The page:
Indiana News

Indiana related news items and stories.

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The Indiana Republican party may have gotten more than it had bargained for after it invited users to share their “Obamacare horror stories” in a Facebook post earlier this week. The GOP account was inundated with thousands of replies from Affordable Care Act supporters from across the country.

Mounds Greenway Hits Potential Hurdle In Anderson

Jul 5, 2017

The Mounds Greenway is generating support from some — but, importantly, not all — local public officials in east central Indiana.

The mayors of Westfield, Carmel and Noblesville joined the mayor of Muncie in voicing public support for the Mounds Greenway, a proposed 17-mile trail that would run along the White River between Muncie and Anderson. The Hoosier Environmental Council wants to see the trail eventually extend west past Anderson into Hamilton and Marion counties.

The cost of an Independence Day picnic’s worth of groceries continued to drop in Indiana this year, as part of a race to the bottom in the prices of competing food products.

The Indiana Farm Bureau tracks the cost of different sets of grocery items throughout the year. For July Fourth, it’s a 10-person barbecue – hot dogs, hamburgers and ribs, watermelon and other sides, plus drinks and condiments.

It all costs $51.50 this year, down 35 cents from last year and about 75 cents from 2014.

A federally-funded program that helps Indiana homeowners avoid foreclosures stopped taking applications at the end of June.

The Indiana Hardest Hit Fund provides mortgage assistance to people in danger of losing their homes.

It stopped taking new applications at the close of business Friday, after learning in the spring that it would need remaining funds for current participants.

Indiana American Water has a warning for Hoosiers this Fourth of July as they set off – and clean up – their pyrotechnic displays.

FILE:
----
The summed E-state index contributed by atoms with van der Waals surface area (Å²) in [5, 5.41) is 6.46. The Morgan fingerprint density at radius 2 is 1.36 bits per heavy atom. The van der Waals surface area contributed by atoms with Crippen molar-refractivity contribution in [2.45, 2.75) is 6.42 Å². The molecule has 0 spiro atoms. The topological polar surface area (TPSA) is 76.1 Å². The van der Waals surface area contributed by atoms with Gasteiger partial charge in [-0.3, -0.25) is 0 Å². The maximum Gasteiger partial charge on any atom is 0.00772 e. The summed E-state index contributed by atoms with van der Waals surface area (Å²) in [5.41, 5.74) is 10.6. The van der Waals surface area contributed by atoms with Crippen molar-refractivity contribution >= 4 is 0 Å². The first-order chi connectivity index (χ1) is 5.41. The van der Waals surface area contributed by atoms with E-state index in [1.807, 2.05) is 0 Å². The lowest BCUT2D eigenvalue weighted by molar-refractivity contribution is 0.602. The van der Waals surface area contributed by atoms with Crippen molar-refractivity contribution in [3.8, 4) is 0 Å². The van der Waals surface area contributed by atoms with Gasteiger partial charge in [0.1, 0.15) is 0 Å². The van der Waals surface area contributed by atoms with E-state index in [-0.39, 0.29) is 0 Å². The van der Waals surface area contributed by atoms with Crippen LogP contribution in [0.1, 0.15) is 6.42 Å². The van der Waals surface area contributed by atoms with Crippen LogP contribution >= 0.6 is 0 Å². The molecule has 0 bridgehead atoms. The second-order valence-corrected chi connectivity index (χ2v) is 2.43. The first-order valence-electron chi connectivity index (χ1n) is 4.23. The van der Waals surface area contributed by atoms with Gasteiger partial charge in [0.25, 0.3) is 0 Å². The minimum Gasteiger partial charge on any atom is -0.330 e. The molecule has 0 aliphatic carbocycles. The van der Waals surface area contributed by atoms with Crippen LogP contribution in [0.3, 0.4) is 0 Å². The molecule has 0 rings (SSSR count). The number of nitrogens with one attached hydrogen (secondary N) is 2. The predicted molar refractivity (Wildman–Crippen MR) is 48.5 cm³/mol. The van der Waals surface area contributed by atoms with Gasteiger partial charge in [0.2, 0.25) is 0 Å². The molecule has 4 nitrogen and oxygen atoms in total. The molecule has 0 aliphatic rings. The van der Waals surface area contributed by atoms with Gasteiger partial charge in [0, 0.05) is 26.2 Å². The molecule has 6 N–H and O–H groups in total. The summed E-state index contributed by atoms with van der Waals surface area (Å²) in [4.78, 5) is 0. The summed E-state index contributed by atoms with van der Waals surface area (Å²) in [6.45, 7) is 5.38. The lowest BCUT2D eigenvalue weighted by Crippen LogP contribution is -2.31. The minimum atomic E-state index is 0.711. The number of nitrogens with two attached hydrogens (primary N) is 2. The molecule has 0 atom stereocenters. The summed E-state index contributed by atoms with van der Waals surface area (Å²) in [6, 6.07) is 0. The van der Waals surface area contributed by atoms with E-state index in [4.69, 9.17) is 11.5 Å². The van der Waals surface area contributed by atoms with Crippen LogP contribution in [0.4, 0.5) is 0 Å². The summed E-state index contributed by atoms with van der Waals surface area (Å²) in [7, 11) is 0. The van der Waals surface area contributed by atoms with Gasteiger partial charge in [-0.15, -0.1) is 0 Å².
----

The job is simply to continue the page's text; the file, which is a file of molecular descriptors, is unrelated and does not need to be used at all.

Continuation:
Fireworks contain a chemical called perchlorate. It’s also found in rocket fuels, explosives, and some fertilizer. At high levels, the chemical in drinking water can create problems with the human thyroid gland, according to the U.S. Geological Survey.

Indiana American Water serves a million Hoosiers. Company spokesman Joe Loughmiller says there’s a few ways Hoosiers can lessen the threat fireworks pose to the state’s water sources.

More than 800 people died on Indiana roadways in 2015 – slightly higher than the last five years.

Still, a National Safety Council report ranks Indiana 8th in the nation when it comes to policies that protect people on the roads.

Helping that ranking: Indiana laws address distracted driving, teen drivers, seat belt use and alcohol impaired driving. And the Indiana Governor’s Council on Impaired and Dangerous Driving helps fund extra DUI checkpoints.

How Indiana Gives School A-F Grades Is Changing

Jul 3, 2017

The state will now consider chronic absenteeism and how non-native speakers are learning English when calculating school A-F grades.

These two changes come as part of the Department of Education’s draft plan for how the state will comply with the new federal Every Student Succeeds Act (ESSA), which replaces the old No Child Left Behind law.

Economic rebirth in Indiana downtowns can be a two-way street – literally.

Hoosier cities are spending millions to convert one-way main streets into two-way arteries.

The change can help boost the local economy, but it can also be hard on small businesses, like the one John von Erdmansdorff runs in West Lafayette.